Data from: Processing 'the' in the Parafovea: Are Articles Skipped Automatically?
The Data component contains the raw eye movement data from the experiment, and may also contain data processing scripts, processed data, interim files, and analysis scripts.
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- Cite This Work
Angele, Bernhard; Rayner, Keith (2015): Data from: Processing 'the' in the parafovea: Are articles skipped automatically? In Keith Rayner Eye Movements in Reading Data Collection. UC San Diego Library Digital Collections. http://dx.doi.org/10.6075/J04Q7RWB
One of the words that readers of English skip most often is the definite article "the". Most accounts of reading assume that in order for a reader to skip a word, it must have received some lexical processing. The definite article is kipped so regularly, however, that the oculomotor system might have learned to skip the letter string t-h-e automatically. We tested whether skipping of articles in English is sensitive to context information or whether it is truly automatic in the sense that any occurrence of the letter string "the" will trigger a skip. This was done using the gaze-contingent boundary paradigm (Rayner, 1975) to provide readers with false parafoveal previews of the article "the". All experimental sentences contained a short target verb, the preview of which could be correct (i.e., identical to the actual subsequent word in the sentence; e.g., "ace"), a nonword ("tda"), or an infelicitous article preview ("the"). Our results indicated that readers tended to skip the infelicitous "the" previews frequently, suggesting that, in many cases, they seemed to be unable to detect the syntactic anomaly in the preview and based their skipping decision solely on the orthographic properties of the article. However, there was some evidence that readers sometimes detected the anomaly, as they also showed increased skipping of the pretarget word in the "the" preview condition.
- Scope And Content
This package contains data and analysis scripts for a gaze-contingent display change experiment. The raw data are located in ASC format in the "ASC" sub-directory of the component titled, "Data", and processed data (DA1) files are in the "DA1" sub-directory. Data were collected separately with "sentence case" (normal capitalization) or "all caps". Sentence case files begin with "SNAF.." and all caps files begin with "SUP". Files used in the final analysis (one row per item per subj) are located in the "IXS" sub-directory and begin with "THE..". Files used in the supplemental analysis (felicitous occurrences of "the") begin with "FTHE..". Files used in data processing are located in the "Processing" sub-directory. The analysis script is located in the "Analysis" sub-directory. The experiment scripts are located in the component titled, "Materials". See the Guide (Related Resource link, below) for details on some of the different types of files and column definitions that are contained in the data collection.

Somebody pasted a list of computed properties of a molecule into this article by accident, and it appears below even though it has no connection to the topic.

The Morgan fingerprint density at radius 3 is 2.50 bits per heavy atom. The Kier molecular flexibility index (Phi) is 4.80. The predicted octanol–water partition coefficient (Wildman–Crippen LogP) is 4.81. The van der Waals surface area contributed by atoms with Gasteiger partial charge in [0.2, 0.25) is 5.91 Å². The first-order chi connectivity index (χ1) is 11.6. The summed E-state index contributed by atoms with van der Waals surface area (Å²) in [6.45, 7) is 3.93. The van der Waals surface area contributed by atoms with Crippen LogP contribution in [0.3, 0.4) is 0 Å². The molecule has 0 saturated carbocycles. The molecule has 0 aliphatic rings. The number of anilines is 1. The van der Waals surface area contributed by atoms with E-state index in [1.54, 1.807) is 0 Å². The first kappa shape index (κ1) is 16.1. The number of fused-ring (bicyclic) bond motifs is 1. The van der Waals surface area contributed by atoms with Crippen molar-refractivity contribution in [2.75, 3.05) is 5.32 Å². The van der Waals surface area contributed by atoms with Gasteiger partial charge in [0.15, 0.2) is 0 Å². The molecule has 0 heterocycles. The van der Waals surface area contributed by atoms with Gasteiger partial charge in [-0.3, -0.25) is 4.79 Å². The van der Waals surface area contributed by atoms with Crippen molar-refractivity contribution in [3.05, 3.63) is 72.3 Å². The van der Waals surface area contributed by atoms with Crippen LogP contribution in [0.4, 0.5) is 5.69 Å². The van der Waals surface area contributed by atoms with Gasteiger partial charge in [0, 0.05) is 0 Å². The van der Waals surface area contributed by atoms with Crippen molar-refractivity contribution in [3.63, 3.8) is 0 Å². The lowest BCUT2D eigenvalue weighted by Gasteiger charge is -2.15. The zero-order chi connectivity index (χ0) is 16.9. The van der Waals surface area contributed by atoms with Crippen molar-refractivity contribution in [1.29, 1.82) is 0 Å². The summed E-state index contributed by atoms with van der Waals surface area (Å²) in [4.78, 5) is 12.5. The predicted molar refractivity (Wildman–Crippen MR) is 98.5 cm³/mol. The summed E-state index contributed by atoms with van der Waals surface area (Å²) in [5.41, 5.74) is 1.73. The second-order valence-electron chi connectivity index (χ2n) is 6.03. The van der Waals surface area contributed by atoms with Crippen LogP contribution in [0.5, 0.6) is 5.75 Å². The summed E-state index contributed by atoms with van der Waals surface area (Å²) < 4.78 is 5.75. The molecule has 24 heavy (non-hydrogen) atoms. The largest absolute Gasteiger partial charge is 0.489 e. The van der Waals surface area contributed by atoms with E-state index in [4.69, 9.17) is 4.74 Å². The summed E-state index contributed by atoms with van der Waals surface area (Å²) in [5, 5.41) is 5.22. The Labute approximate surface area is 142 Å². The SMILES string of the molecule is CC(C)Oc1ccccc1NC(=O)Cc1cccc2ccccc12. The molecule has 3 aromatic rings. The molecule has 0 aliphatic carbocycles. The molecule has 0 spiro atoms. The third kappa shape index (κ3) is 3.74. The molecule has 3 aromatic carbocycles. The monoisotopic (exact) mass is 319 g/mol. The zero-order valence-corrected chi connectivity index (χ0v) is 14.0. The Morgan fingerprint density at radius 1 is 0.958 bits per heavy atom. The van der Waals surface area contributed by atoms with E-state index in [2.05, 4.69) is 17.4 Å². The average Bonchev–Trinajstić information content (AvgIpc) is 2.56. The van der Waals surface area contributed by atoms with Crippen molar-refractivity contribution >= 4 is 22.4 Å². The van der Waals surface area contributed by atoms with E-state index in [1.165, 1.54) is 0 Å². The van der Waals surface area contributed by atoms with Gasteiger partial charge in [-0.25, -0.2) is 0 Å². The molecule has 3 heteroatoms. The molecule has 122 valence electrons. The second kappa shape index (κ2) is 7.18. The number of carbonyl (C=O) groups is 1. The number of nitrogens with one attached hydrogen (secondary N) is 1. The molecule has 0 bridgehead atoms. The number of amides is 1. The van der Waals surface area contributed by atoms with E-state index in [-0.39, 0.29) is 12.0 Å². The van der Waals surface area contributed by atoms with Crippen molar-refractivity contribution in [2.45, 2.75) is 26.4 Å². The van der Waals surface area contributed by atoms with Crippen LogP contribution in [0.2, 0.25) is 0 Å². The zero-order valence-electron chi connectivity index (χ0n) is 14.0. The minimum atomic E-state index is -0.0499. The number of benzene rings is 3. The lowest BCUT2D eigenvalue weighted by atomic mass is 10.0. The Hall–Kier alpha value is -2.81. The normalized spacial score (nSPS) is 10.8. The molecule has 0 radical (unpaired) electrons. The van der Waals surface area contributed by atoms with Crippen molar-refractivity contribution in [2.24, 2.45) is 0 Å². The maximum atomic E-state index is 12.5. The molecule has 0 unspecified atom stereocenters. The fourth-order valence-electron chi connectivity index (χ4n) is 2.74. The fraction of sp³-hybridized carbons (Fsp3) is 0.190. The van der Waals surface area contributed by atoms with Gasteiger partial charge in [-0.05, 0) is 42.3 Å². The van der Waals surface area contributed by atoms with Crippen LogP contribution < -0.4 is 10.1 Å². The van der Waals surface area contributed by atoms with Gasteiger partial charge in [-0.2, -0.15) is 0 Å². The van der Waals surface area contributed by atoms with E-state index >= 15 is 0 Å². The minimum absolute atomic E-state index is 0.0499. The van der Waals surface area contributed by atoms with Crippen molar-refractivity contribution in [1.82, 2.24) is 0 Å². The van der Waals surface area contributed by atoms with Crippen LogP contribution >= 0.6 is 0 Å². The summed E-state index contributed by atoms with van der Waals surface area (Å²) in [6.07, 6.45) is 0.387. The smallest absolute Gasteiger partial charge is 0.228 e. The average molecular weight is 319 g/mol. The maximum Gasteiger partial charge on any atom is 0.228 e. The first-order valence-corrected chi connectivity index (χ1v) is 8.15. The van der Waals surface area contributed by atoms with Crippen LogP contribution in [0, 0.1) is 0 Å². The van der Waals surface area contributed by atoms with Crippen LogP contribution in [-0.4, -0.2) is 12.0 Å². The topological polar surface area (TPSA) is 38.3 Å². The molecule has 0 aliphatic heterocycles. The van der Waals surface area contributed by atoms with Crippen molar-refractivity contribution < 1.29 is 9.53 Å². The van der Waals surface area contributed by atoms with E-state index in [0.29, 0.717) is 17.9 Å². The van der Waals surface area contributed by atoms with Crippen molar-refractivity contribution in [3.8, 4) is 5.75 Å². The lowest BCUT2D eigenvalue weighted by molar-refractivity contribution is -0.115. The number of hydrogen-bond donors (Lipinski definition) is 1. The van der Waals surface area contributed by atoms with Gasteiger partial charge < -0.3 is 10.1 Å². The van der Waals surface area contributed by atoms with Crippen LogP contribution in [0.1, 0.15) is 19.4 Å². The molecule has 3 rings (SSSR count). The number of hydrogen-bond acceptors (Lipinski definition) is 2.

- Technical Details
Presentation software: EyeTrack_0_7_10h; Font: 14pt Courier New (11 horizontal pixels per character); Viewing distance: 60 cm; Screen resolution: 1024 x 768; Cut-off for short fixations: 80 ms; Cut-off for long fixations; 800 ms; Fixations within n characters merged: 1 character; Software used for data processing: TimDrop10.pl, jkhook4.pl, jhook5b-eh2.pl, EyeDry
- Related Publications
Angele, B., & Rayner, K. (2013). Processing 'the' in the parafovea: Are articles skipped automatically? Journal of Experimental Psychology: Learning, Memory, and Cognition, 39, 649-662. http://dx.doi.org/10.1037/a0029294
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Research Data Curation Program, UC San Diego, La Jolla, 92093-0175 (https://lib.ucsd.edu/rdcp)
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